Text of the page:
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Need help with accent

Discussion in 'New teachers' started by dkarana, Jul 17, 2011.

  1. dkarana

    dkarana New commenter

    Hi Everyone,
    I have recently joined an outstanding school as an NQT.I have not started teaching but my department head is worried about my accent.I know she wants me to succeed and is therefore trying to help.This has brought my confidence down already.Although during my placements I never faced any issues but probably students were polite .I want to work on my communication.Can anyone suggest something I can do during summers?I do not have any money to spare after PGCE.
    Need for help desperately.
     
  2. dkarana

    dkarana New commenter

    Hi Everyone,
    I have recently joined an outstanding school as an NQT.I have not started teaching but my department head is worried about my accent.I know she wants me to succeed and is therefore trying to help.This has brought my confidence down already.Although during my placements I never faced any issues but probably students were polite .I want to work on my communication.Can anyone suggest something I can do during summers?I do not have any money to spare after PGCE.
    Need for help desperately.
     
  3. What kind of accent do you have? Mine is Scottish and I've had very few issues except for occasional questions about where I'm from, and positive comments about how they love my accent. Very occasionally, I have to repeat a word (sometimes with a bit of english accent put on) to make sure it's understood, but nothing that impacts my ability to teach. I'm sure if you got through your placements without any problems then you're fine. I refuse to believe that the 'students were polite', if they didn't understand you, they would have let you know.
     
  4. Middlemarch

    Middlemarch Star commenter

    I think some sort of volunteer work, where the role is visiting (with elderly people, perhaps) and during which you can ask the people you visit to help you with your conversation/accent might be a good idea.
    If you have a recording device of some kind, taping yourself and then playing it back so that you can hear how you sound (it still surprises me how strong my Yorkshire accent is!) and then work on vowel sounds, for example, might also help you.
     
  5. I assume your accent wasn't a problem when you had your interview.
    Why now?


     
  6. Middlemarch

    Middlemarch Star commenter

    I was very sympathetic to the OP because during my first year in teaching at a London school, my strong Northern accent was the subject of much ridicule - by the staff, not the kids, who didn't bat an eyelid. I spoke standard English with a Yorkshire accent, which came as (apparently) a huge and amusing surprise to some people in the staffroom, several of whom would respond to anything I said with 'Eeee, bah gum' or similar.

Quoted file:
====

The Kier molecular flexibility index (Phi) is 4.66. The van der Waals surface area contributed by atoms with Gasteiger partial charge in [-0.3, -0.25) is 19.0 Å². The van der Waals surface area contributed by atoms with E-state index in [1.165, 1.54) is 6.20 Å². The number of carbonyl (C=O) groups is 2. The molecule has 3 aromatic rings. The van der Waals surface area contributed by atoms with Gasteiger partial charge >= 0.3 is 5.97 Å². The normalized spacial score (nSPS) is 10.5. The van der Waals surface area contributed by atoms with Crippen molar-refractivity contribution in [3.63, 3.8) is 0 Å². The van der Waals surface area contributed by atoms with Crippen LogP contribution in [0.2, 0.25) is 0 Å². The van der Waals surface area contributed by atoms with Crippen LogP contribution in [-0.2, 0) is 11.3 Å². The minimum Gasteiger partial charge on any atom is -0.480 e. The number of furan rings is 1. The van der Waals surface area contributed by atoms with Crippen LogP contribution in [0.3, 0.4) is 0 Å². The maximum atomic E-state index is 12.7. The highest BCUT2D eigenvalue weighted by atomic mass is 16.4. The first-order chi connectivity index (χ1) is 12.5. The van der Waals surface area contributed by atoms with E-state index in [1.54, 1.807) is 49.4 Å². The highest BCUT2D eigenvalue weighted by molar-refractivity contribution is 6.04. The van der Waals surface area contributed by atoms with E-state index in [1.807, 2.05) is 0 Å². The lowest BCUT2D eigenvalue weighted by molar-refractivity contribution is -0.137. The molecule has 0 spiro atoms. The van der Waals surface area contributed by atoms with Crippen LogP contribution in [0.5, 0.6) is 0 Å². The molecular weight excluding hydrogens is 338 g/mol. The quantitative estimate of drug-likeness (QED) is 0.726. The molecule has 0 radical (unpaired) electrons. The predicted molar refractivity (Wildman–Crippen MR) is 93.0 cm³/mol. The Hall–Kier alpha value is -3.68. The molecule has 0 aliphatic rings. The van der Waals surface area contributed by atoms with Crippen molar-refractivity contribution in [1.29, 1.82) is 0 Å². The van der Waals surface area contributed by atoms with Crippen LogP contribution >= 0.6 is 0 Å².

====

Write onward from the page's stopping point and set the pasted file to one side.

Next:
Whilst we should all expect to be treated with respect, sometimes we are not - and the lack of respect can come from the most surprising of quarters.
     
  7. I've mentioned a few times on here and other places online that I was told my accent wasn't suitable for teaching, so I feel like I can't stay out of this thread! Fair enough if you're happy with being told that and want to do something about it but I really really think that you shouldn't be. I think it's a misplaced comment that is too personal to have any place in your performance management.
     
  8. dkarana

    dkarana New commenter

    Thank you all,
    You people are really great.The idea about recording my voice and listening to it is extraordinary.I agree with all of you.I think my HOD is really concerned and wants me to do well.I fully agree that mu accent is part of my personality and I am not at all keen on changing my accent.Throughout my PGCE placements I had the attitude"I am proud of my accent if you have a problem than you are a problem".All my classmates and colleagues in school liked it.But now all of a sudden I had started feeling a bit under confident.I forgot to mention I am from Asia.
    Thanks for all your advice
     
  9. If it's only your HoD who has a problem with it, then I would leave it alone. Just make sure that when you're teaching, you speak as loudly and clearly as possible and ask students to tell you if they need you to repeat something you've said.
    If you find that this doesn't work and this is mentioned as an area of development in your feedback for observations, only then should you act upon it. The other tes users have given excellent suggestions for this.
    HTH and good luck!
     
  10. I'm a Southerner, teaching in the East Mids. My classes know I'm not from round here, and they think it's hugely funny when I pronounce something differently. For example:

    GM "That's daft" (long a sound)
    Y7 "What's daaarft mean?"
    GM: " It's what pepole down south say when they mean what you mean when you say daft" (short a sound)

    Giggles all round. I was also asked to read a script "like you do where you're from miss". To be followed by "could you just do it ordinary, only we couldn't get it"!

    Don't worry too much. It sounds as though your school are maybe just a bit over-anxious for you to succeed.
     
  11. dkarana

    dkarana New commenter

    Thanks again,
    PS09 I have not started teaching as its the end of the term. Till now only HOD has shared her concern,
    Thegotmother I love your sense of humour.
    I appreciate all your suggestions.
     

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